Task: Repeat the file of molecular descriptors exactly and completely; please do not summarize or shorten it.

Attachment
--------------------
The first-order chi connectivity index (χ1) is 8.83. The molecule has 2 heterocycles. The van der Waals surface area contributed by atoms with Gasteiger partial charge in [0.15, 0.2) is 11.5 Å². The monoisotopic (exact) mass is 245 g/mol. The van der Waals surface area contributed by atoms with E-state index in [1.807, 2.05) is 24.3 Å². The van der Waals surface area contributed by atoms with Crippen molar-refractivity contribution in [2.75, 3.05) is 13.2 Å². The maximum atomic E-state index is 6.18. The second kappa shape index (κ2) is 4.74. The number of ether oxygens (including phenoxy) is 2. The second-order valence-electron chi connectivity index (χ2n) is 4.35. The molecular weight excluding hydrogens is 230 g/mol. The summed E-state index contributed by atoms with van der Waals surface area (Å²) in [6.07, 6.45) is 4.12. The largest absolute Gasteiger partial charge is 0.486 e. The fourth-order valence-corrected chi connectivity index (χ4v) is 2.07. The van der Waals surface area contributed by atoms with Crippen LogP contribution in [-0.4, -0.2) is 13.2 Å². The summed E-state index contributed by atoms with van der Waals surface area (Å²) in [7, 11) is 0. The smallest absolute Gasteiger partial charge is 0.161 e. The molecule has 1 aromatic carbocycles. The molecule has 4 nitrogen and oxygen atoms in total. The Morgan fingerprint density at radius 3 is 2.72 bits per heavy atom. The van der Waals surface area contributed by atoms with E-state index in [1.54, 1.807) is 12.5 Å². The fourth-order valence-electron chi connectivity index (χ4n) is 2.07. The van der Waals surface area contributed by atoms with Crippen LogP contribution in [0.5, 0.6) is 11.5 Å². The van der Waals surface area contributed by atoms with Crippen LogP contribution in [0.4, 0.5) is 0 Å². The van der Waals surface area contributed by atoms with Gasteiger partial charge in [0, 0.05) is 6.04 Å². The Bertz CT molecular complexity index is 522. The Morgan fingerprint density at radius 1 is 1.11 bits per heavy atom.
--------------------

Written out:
The first-order chi connectivity index (χ1) is 8.83. The molecule has 2 heterocycles. The van der Waals surface area contributed by atoms with Gasteiger partial charge in [0.15, 0.2) is 11.5 Å². The monoisotopic (exact) mass is 245 g/mol. The van der Waals surface area contributed by atoms with E-state index in [1.807, 2.05) is 24.3 Å². The van der Waals surface area contributed by atoms with Crippen molar-refractivity contribution in [2.75, 3.05) is 13.2 Å². The maximum atomic E-state index is 6.18. The second kappa shape index (κ2) is 4.74. The number of ether oxygens (including phenoxy) is 2. The second-order valence-electron chi connectivity index (χ2n) is 4.35. The molecular weight excluding hydrogens is 230 g/mol. The summed E-state index contributed by atoms with van der Waals surface area (Å²) in [6.07, 6.45) is 4.12. The largest absolute Gasteiger partial charge is 0.486 e. The fourth-order valence-corrected chi connectivity index (χ4v) is 2.07. The van der Waals surface area contributed by atoms with Crippen LogP contribution in [-0.4, -0.2) is 13.2 Å². The summed E-state index contributed by atoms with van der Waals surface area (Å²) in [7, 11) is 0. The smallest absolute Gasteiger partial charge is 0.161 e. The molecule has 1 aromatic carbocycles. The molecule has 4 nitrogen and oxygen atoms in total. The Morgan fingerprint density at radius 3 is 2.72 bits per heavy atom. The van der Waals surface area contributed by atoms with E-state index in [1.54, 1.807) is 12.5 Å². The fourth-order valence-electron chi connectivity index (χ4n) is 2.07. The van der Waals surface area contributed by atoms with Crippen LogP contribution in [0.5, 0.6) is 11.5 Å². The van der Waals surface area contributed by atoms with Crippen LogP contribution in [0.4, 0.5) is 0 Å². The van der Waals surface area contributed by atoms with Gasteiger partial charge in [0, 0.05) is 6.04 Å². The Bertz CT molecular complexity index is 522. The Morgan fingerprint density at radius 1 is 1.11 bits per heavy atom.